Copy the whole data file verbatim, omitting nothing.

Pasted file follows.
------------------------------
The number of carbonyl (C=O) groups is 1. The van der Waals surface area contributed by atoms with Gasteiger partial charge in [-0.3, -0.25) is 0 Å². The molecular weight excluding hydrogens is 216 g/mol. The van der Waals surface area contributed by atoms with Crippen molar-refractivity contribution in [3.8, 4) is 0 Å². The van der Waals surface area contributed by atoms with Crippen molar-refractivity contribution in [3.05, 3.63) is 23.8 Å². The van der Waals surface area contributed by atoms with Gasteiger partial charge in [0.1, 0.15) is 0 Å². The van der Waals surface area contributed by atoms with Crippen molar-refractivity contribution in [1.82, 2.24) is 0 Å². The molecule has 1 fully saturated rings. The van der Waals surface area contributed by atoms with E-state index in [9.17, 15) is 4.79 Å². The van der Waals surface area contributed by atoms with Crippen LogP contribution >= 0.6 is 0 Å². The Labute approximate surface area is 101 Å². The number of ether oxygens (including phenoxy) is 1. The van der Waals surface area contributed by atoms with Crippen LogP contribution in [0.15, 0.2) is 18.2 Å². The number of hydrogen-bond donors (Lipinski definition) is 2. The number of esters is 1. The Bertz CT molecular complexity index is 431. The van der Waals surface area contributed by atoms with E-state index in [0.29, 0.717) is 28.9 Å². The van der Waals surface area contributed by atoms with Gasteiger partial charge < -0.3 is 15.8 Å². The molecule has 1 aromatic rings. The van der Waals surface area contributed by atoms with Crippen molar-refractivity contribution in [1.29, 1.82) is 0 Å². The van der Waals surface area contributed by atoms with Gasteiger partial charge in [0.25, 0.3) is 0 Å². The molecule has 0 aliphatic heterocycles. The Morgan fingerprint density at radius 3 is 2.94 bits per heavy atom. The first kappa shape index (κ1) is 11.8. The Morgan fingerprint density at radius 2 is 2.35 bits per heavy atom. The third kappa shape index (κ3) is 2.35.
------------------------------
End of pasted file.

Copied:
The number of carbonyl (C=O) groups is 1. The van der Waals surface area contributed by atoms with Gasteiger partial charge in [-0.3, -0.25) is 0 Å². The molecular weight excluding hydrogens is 216 g/mol. The van der Waals surface area contributed by atoms with Crippen molar-refractivity contribution in [3.8, 4) is 0 Å². The van der Waals surface area contributed by atoms with Crippen molar-refractivity contribution in [3.05, 3.63) is 23.8 Å². The van der Waals surface area contributed by atoms with Gasteiger partial charge in [0.1, 0.15) is 0 Å². The van der Waals surface area contributed by atoms with Crippen molar-refractivity contribution in [1.82, 2.24) is 0 Å². The molecule has 1 fully saturated rings. The van der Waals surface area contributed by atoms with E-state index in [9.17, 15) is 4.79 Å². The van der Waals surface area contributed by atoms with Crippen LogP contribution >= 0.6 is 0 Å². The Labute approximate surface area is 101 Å². The number of ether oxygens (including phenoxy) is 1. The van der Waals surface area contributed by atoms with Crippen LogP contribution in [0.15, 0.2) is 18.2 Å². The number of hydrogen-bond donors (Lipinski definition) is 2. The number of esters is 1. The Bertz CT molecular complexity index is 431. The van der Waals surface area contributed by atoms with E-state index in [0.29, 0.717) is 28.9 Å². The van der Waals surface area contributed by atoms with Gasteiger partial charge < -0.3 is 15.8 Å². The molecule has 1 aromatic rings. The van der Waals surface area contributed by atoms with Crippen molar-refractivity contribution in [1.29, 1.82) is 0 Å². The van der Waals surface area contributed by atoms with Gasteiger partial charge in [0.25, 0.3) is 0 Å². The molecule has 0 aliphatic heterocycles. The Morgan fingerprint density at radius 3 is 2.94 bits per heavy atom. The first kappa shape index (κ1) is 11.8. The Morgan fingerprint density at radius 2 is 2.35 bits per heavy atom. The third kappa shape index (κ3) is 2.35.